Wednesday, 5 May 2010

while you get ready to vote tomorrow

think about this - I had a cataract removed from my right eye this morning - they take off the lens (le cristallin) and replace it with an artificial silicon one.  It took about three hours from arrival at the clinic, with the operation itself taking about 15 minutes under local anaesthetic.  No pain and a lovely light show to watch. Slightly high on the pure oxygen I was breathing, which sadly has now worn off.  I was sent home with advice not to take important decisions this afternoon.  So that's the invasion of Burma put off for another day then.  I had to wait eleven days from diagnosis to procedure.  This is what I look like now, but only until tomorrow when this dressing comes off.  If I ever leave France I shall come back here for any health procedures I might need or want. The little bloke who wheeled me from the recovery room to the room I had for the duration mentioned tomorrow's election once he had established where I was from (my accent is a bit of a giveaway, I cannot seem to lose it, and I think I sound to a French person the equivalent of how Antoine de Caunes used to sound on British TV  years ago.  If you get my drift).  Bloke then started reeling off the names of post-World War II British prime ministers, better than most Brits could do, and said it was going to be a close-run thing and that the LibDems were going to be nowhere.  He said he was very interested in British political history and had a lot of books about it at home.  Did the heart good.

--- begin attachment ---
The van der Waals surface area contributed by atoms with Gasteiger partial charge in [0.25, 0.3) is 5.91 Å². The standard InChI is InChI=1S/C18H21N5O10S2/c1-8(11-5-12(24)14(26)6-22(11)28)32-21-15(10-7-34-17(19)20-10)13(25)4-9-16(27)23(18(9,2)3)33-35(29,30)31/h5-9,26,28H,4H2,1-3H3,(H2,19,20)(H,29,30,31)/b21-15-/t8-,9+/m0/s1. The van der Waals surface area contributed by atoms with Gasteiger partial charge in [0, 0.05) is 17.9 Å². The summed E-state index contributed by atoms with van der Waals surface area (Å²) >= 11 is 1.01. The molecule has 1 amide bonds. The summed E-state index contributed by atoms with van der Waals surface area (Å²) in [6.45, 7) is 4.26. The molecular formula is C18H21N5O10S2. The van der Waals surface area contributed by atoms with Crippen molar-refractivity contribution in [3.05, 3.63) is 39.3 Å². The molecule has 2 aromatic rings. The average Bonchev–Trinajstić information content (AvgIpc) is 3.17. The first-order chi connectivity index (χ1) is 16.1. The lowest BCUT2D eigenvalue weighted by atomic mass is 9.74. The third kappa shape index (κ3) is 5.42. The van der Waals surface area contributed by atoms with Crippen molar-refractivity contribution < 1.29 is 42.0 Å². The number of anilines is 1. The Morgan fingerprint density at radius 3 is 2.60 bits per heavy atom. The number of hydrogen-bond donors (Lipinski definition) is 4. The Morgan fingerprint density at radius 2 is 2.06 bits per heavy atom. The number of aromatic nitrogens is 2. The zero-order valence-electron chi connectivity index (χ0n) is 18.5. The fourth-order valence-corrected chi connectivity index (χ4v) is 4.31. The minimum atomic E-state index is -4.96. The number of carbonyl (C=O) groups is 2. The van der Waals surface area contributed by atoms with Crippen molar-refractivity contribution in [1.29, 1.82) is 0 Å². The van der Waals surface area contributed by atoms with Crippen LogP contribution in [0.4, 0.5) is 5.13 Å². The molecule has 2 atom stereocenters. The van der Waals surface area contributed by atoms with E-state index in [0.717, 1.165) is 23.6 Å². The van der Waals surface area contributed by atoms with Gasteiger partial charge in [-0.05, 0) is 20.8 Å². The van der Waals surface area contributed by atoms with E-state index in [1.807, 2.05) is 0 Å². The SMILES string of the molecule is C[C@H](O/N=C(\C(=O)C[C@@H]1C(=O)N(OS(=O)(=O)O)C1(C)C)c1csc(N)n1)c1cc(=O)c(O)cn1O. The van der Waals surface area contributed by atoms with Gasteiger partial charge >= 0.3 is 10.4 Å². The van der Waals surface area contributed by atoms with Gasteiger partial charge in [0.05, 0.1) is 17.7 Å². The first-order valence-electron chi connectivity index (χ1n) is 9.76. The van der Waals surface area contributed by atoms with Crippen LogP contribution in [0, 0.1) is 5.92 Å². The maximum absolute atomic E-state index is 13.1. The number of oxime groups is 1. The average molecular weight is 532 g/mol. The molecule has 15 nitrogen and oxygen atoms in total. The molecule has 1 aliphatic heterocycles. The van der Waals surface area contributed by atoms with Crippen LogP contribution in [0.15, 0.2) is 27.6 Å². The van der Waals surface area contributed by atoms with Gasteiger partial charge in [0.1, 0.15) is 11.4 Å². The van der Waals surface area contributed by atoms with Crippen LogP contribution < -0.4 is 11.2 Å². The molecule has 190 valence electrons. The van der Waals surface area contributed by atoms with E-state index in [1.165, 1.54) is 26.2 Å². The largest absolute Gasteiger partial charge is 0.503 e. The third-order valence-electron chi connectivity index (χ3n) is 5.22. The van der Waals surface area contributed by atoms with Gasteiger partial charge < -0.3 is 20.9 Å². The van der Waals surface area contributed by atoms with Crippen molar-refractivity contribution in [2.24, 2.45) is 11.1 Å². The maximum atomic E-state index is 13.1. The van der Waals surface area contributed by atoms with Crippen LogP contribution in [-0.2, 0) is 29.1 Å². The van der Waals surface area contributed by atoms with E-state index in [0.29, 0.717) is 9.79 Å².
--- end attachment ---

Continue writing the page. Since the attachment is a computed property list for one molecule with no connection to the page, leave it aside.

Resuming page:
Incidentally, when you go into a French hospital for any kind of procedure you have to have not one but two showers, including hair and all bodily orifices (helpful diagrams on the wall) with a powerful disinfectant stuff called Betadine that makes your nose run.  If you are in bed while there no visitor is allowed to touch the bed.  There is no such thing as MRSA in French hospitals.  Do you think these things are connected?

Oh and the breakfast they gave me afterwards was very good indeed.


Anonymous said...

Get well soon - Reading politics needs all the beady-eyed observers it can muster.

Anonymous said...

Hey get well soon Jane and here is something that will make you feel better: the fact that we will finally be rid of Salter and hopefully most of his Reading Labour Councillor buddies!!


There! I told you it would make you feel better!!

David Akroyd said...

Prompt retablissement as they say over there.

Keep the blog going as it's much too valuable to let fold.

Anonymous said...

Well there you go Jane, your admiration for the French Health Service is well noted. Been telling my other half for years: better to be sick over there than catch MRSA over here! Best wishes for recovery!